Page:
(a) The Company uses foreign currency forward contracts to offset foreign exchange rate fluctuations on settlement assets and obligations as well as certain foreign currency denominated positions. The gain of $12.0 million generated by the undesignated foreign currency contracts for the three months ended March 31, 2009 was offset by a foreign exchange loss on settlement assets and obligations and cash balances of $(15.4) million. The foreign exchange loss of $(26.7) million generated by the undesignated foreign currency contracts for the three months ended March 31, 2008 was offset by a foreign exchange gain on settlement assets and obligations and cash balances of $27.7 million.
(b) The net gain of $3.2 million and $0.2 million in interest expense in the three months ended March 31, 2009 and 2008, respectively, from the fair value hedges represents the net interest benefit accrued on the swaps during the period. The fair value of all future receipts and payments on the swaps are completely offset by changes in the value of the hedged debt.
(c) The portion of the change in fair value of a derivative excluded from the effectiveness assessment for foreign currency forward contracts designated as cash flow hedges represents the difference between changes in forward rates and spot rates. The ineffectiveness recognized in interest rate contracts is attributable to certain forecasted debt hedges and the timing of the related debt issuance changing from original expectation.
(d) The Company incurred an $18.0 million loss on the termination of these swaps in 2006 which is included in “Accumulated other comprehensive loss” and is reclassified as an increase to interest expense over the life of the related notes.
(e) The derivative contracts used in the Company’s revenue hedging program are not designated as hedges in the final month of the contract.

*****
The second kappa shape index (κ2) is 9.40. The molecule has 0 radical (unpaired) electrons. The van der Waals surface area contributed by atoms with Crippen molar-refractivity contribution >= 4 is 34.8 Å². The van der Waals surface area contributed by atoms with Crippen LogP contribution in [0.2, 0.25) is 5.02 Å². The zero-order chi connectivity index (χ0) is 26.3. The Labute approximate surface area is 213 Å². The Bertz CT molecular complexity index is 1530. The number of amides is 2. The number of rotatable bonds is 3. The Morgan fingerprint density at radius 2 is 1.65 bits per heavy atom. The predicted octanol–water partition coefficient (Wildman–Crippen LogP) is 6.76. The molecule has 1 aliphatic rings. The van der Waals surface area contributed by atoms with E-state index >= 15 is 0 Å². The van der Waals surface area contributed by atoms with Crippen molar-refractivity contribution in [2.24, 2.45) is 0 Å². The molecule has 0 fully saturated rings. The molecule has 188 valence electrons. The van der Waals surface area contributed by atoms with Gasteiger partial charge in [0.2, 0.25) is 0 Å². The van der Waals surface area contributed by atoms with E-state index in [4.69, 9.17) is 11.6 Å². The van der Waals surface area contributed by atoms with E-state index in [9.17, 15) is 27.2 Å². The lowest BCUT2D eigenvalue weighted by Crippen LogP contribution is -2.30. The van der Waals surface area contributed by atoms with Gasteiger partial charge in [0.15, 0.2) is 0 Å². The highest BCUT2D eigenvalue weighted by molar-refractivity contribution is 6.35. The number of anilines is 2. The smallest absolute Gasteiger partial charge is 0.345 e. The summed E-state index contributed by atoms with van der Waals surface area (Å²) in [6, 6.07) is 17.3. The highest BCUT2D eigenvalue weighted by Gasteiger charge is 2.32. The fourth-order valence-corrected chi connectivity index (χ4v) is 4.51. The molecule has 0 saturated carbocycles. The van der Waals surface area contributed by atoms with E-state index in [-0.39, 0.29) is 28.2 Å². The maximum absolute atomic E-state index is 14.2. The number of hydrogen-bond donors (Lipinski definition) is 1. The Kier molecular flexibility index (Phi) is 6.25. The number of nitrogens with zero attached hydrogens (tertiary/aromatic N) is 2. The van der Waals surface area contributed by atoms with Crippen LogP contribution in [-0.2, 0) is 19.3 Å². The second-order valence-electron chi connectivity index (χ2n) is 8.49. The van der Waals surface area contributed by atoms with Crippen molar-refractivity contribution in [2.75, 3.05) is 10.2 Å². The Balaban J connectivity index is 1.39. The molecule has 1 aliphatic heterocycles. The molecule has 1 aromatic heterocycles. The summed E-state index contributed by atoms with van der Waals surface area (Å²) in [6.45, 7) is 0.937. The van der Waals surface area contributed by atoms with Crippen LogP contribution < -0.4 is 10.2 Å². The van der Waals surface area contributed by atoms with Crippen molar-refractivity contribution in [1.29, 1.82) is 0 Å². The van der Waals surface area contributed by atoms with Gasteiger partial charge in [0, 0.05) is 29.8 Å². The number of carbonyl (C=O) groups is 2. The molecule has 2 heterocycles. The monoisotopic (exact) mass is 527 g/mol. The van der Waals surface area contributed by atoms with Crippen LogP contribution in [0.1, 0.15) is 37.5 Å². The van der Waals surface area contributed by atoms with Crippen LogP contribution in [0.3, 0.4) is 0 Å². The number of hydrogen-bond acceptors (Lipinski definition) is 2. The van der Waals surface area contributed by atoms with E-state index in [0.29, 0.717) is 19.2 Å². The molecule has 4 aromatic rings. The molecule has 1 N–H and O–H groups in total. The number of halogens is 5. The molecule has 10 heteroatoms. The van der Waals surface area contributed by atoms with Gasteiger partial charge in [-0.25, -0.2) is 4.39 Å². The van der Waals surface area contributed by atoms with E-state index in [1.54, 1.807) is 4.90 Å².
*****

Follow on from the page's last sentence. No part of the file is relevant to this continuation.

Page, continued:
An accumulated other comprehensive pre-tax gain of $58.5 million related to the foreign currency forward contracts is expected to be reclassified into revenue within the next 12 months as of March 31, 2009. Approximately $1.7 million of losses on the forecasted debt issuance hedges are expected to be recognized in interest expense within the next 12 months as of March 31, 2009. No amounts have been reclassified into earnings as a result of the underlying transaction being considered probable of not occurring within the specified time period.

13. Borrowings

The Company’s outstanding borrowings consisted of the following (in millions):

 

     March 31, 2009    December 31, 2008
   Carrying Value    Fair Value (e)    Carrying Value    Fair Value (e)

Due in less than one year:

           

Commercial paper

   $ —      $ —      $ 82.9    $ 82.9

Term loan (a)

     —        —        500.0      500.0

Due in greater than one year:

           

5.400% notes, net of discount, due 2011 (b)

     1,040.9      1,012.0      1,042.8      962.9

6.500% notes, net of discount, due 2014 (c)

     498.3      506.9      —        —  

5.930% notes, net of discount, due 2016 (d)

     1,013.9      917.2      1,014.4      903.5

6.200% notes, net of discount, due 2036

     497.5      387.2      497.4      391.4

Other borrowings

     6.0      6.0      6.0      6.0
                           

Total borrowings

   $ 3,056.6    $ 2,829.3    $ 3,143.5    $ 2,846.7
                           

 

(a) The term loan due in December 2009 (“Term Loan”) was paid and financed with the issuance of the 6.500% notes due 2014 (“2014 Notes”) on February 26, 2009.
(b) At March 31, 2009 and December 31, 2008, the Company held interest rate swaps related to the 5.400% notes due 2011 (“2011 Notes”) with an aggregate notional amount of $600 million and $550 million, respectively. During 2008, the Company terminated an aggregate notional amount of $195 million of interest rate swaps. The Company received cash, excluding interest, of $10.7 million on the termination of these swaps the offset of which is reflected in “Borrowings” and will be reclassified as a reduction to “Interest expense” over the life of the 2011 Notes.
(c) The 2014 Notes were issued on February 26, 2009 and the proceeds were used to redeem the Term Loan.
(d) At December 31, 2008, the Company held an interest rate swap related to the 5.930% notes due 2016 (“2016 Notes”) with an aggregate notional amount of $110 million. During the first quarter of 2009, the Company terminated the swap. The Company received cash, excluding interest, of $14.6 million on the termination of this swap, the offset of which is reflected in “Borrowings” and will be reclassified as a reduction to “Interest expense” over the life of the 2016 Notes. For further information regarding the interest rate swap, refer to Note 12, “Derivatives.”